I have been influenced so much by consumerism and recently, I became determined to seek intentionality in my closet. I find it important to stop buying things I don't need and buy only what I will love and wear.
For example, I used to buy things I liked on others only to find out I didn't like it on myself. I realized needed to discover MY personal colors, patterns, and fits to be more intentional in my wardrobe and style (both now and going forward). I want to share the method I used to create my own personal cozy capsule.
First, some definitions:
Bases – usually the color(s) of most of your solid items. If you have many solid pants and tops in one color it's likely one of your bases.
Mains – the second most plentiful other than your bases. If you wear a lot of patterns, this is the primary color of the item.
Accents – these tend to show up in your patterns (as the lines in stripes or flannel, the flowers in florals, the circles of polka dots, etc) or items you use to add extra color to your outfits. For me, these are usually the last thing I add to a look. An iconic example of an accent is red shoes, a red purse and red lipstick. But sometimes they are subtler.
If you've ever looked at Van Gogh's "Starry Night"....his base (background) is blue, his main (most used after base) is black, and his accents are white and yellow to bring extra pops of color to the composition.
Let’s get to curating!
1. Pull out everything you wear the most often and set them aside (If your job requires you to wear a specific look, create a separate pile for work clothes. Do not factor them into the following steps)
2. Pull out all other clothing and separate by type (shirts, pants, dresses, skirts, shoes)
3. Go through each pile and get rid of anything you never wear (it's been a full year since you last wore it), don't like to wear, doesn't fit, isn’t flattering (try it on and ask your s/o or friends if you are unsure) or is damaged beyond your ability to repair. Be gentle but honest with yourself.
4. Sort everything remaining – including the favorite items you set aside earlier – by color (if it's a pattern, go with the primary color of the item)
5. From the piles you have, register your personal colors and determine which are your bases, your mains, and your accents.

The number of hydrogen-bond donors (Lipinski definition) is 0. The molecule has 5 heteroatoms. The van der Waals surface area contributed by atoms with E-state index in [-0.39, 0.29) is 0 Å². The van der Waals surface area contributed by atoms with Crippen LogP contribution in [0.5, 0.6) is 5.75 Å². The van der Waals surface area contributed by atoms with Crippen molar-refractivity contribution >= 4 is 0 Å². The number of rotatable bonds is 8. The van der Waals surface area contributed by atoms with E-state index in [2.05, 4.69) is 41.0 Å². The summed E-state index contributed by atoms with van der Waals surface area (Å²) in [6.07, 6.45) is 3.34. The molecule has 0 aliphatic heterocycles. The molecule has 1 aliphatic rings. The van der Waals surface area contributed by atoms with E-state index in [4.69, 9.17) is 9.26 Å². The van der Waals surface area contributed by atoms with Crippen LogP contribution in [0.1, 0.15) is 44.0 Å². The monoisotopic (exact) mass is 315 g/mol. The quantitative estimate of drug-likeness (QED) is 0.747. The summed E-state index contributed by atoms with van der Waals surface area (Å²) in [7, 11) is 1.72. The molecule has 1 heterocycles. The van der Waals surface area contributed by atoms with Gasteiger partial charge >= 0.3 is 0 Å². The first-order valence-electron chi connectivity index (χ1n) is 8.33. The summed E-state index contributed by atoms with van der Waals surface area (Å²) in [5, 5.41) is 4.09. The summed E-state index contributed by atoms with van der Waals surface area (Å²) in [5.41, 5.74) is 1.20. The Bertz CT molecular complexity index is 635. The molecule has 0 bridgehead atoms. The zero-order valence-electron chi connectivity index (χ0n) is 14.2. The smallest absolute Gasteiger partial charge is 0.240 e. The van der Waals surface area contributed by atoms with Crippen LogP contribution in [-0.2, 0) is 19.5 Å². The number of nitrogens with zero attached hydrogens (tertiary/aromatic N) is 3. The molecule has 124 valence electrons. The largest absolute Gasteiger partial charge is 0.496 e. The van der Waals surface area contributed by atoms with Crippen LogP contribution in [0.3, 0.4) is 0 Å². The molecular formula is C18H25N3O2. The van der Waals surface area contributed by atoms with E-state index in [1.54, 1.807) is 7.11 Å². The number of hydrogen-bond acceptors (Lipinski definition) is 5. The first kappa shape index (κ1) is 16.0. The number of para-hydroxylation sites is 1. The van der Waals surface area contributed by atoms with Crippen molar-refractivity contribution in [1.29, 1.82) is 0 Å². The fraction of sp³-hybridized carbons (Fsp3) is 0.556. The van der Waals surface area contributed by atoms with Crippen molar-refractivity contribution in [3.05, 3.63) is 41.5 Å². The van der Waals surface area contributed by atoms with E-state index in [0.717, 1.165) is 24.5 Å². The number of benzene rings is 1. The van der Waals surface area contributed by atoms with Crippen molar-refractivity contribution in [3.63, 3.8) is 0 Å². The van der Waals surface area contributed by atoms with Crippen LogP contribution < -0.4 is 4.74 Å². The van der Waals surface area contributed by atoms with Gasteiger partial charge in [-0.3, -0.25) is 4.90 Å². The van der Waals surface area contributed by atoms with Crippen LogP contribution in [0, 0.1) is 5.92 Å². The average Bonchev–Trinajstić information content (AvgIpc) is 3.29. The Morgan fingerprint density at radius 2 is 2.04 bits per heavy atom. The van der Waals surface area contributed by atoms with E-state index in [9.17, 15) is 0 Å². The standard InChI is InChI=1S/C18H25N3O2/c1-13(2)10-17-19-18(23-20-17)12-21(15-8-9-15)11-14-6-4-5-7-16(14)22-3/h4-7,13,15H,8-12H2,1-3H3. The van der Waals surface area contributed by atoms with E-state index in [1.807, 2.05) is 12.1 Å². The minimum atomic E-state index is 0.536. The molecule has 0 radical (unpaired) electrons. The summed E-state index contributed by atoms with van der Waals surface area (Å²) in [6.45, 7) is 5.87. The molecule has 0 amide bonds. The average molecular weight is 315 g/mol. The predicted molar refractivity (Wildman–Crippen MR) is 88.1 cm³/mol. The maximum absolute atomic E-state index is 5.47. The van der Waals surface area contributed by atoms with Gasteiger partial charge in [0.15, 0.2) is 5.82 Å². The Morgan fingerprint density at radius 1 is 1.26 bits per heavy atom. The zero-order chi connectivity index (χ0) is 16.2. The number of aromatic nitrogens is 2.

This is where your style starts to become more unique to you versus a typical capsule wardrobe you see in pictures. My bases are black, denim, and olive green (yes, olive green in pants, tops and jackets!), while my mains are maroon and navy, and my accents are burnt orange and white (I love white but I can't pull it off as a base, so it's almost always present in my patterns which makes it an accent).
6. Now that you've determined your colors, I recommend getting rid of anything that doesn't fit one of those categories… because you likely don't or won’t wear it often. You need to own at least 3 items in one color for it to be worth keeping in your wardrobe.
7. If you want to take it a step further, apply steps 4 and 6 again to your patterns. I'm mostly a stripes and flannel girl myself, with a few small floral prints and Aztec patterns. If I own a pattern I rarely wear, it's likely not truly my style and I should get rid of it.
8. Extra credit: take note of the fits you're drawn to wearing. I love empire waist dresses, flowy tunic tops, skinny leg jeans, V-neck t-shirts, and loose fit flannels paired with tank tops.
9. Put everything back in your closet in a way that makes sense to you. If you organize by color, type of clothing, etc, go for it. I organize by type and then keep my workout stuff, t-shirts, and leggings separate and in drawers like my undergarments. Maybe you like the idea of bases, mains, and accents and keep your clothes separated that way.
Knowing your colors, patterns, and fits will help you stop spending money on whatever is trendy and start curating a closet that is YOU. Knowledge is power!
This method won't get you to the 33-item wardrobe overnight, but it's helpful knowing what YOU like so you can stop buying items you won't wear regularly. I'm a Cozy Minimalist, so I believe I should use it regularly, love it, or need it for it to stay.
Be intentional when putting together your closet. Approaching it like decorating or an art piece instead of "this is cute," "I like this trend" or "this is a good deal" and more "this is totally me."
Have fun curating!